By the time a man reaches his senior citizen years, he may well be the "man who has everything." This can make purchasing a gift for Grandpa especially challenging. But a little insight into your relative's lifestyle and a quick look at your own budget should help you figure out a gift that will be truly appreciated.
If Grandpa is a CNN fan, consider giving him a subscription to a weekly news magazine. If he’s a collector, choose the magazine that matches his interest. Buy one copy of the magazine and wrap it up with a notice of the continuing subscription and a pair of “cheater” drugstore reading glasses. Or choose a few lively audio books in a genre he’ll enjoy and present them with a new personal CD player.
For someone with a less active lifestyle, new comfort items can be a treat. Consider a plush, absorbent bathrobe or a pair of suede slip-on shoes that can be worn when he steps outside to get the mail.
If you’re handy, install sturdy “grab bars” near the tub, toilet or even sofa. Replace loose carpets with low-pile, glued-down carpet tiles. Install convenient light fixtures and remote-controlled window blinds.
Create a photo album or scrapbook. A few emails to relatives might encourage them to contribute. Label the photos with names and dates, if possible. Leave space for a photo of the two of you together. If Grandpa is still active and computer savvy, a new digital camera with a vision-friendly 2-inch monitor screen can be a wonderful gift.
Gift certificates take the guesswork out of gift shopping, but many elderly people have trouble getting to a store. Consider a gift certificate from a major catalog outlet, or from a novelty or specialty outlet. Present the catalog and certificate together.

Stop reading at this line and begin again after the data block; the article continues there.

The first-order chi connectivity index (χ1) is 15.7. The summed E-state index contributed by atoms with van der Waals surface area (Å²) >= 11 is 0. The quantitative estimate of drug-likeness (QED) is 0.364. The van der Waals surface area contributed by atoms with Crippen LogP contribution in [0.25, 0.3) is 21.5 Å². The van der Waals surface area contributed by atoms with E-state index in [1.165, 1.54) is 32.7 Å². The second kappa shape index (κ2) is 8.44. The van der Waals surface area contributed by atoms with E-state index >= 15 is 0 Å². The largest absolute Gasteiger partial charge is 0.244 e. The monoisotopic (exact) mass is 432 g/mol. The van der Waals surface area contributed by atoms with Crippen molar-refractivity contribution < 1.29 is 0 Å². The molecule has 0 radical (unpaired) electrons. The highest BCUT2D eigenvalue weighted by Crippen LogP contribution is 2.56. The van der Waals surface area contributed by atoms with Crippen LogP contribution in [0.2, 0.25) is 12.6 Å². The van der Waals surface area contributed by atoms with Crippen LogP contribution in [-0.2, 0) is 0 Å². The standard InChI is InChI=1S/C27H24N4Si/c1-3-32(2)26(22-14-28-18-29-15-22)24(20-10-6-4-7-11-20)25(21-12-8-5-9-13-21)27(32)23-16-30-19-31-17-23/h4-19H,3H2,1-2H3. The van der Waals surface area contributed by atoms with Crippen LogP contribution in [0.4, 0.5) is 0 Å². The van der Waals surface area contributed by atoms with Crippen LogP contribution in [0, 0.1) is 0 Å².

Your own time might be the most treasured thing you can give, especially if he lives in a nursing home. Spend a whole afternoon with Grandpa, and bring supplies: snacks, photos, and books, magazines or CDs you’d like to share. Take him on a daylong ride in the country (or even on a cruise, if budget allows). A 15-minute weekly visit to drop off a snack and give him a hug can mean the world to someone who lives in a nursing home.
Some Grandpas would really appreciate: Your cell phone and help calling a distant relative for a 15-minute chat. Use of your laptop on visits, with instructions on how to send and receive emails. A selection of birthday and condolence cards with postage stamps. A drive to the cemetery to put flowers on a loved one’s grave. A ride to participate in Veteran’s Day activities, or to see the July Fourth fireworks. A voice-activated digital tape recorder and encouragement to record some of his stories. A visit to the eye doctor and return trip to pick up new eyeglasses. Memory foam pillows and chair pads, especially if he uses a wheelchair.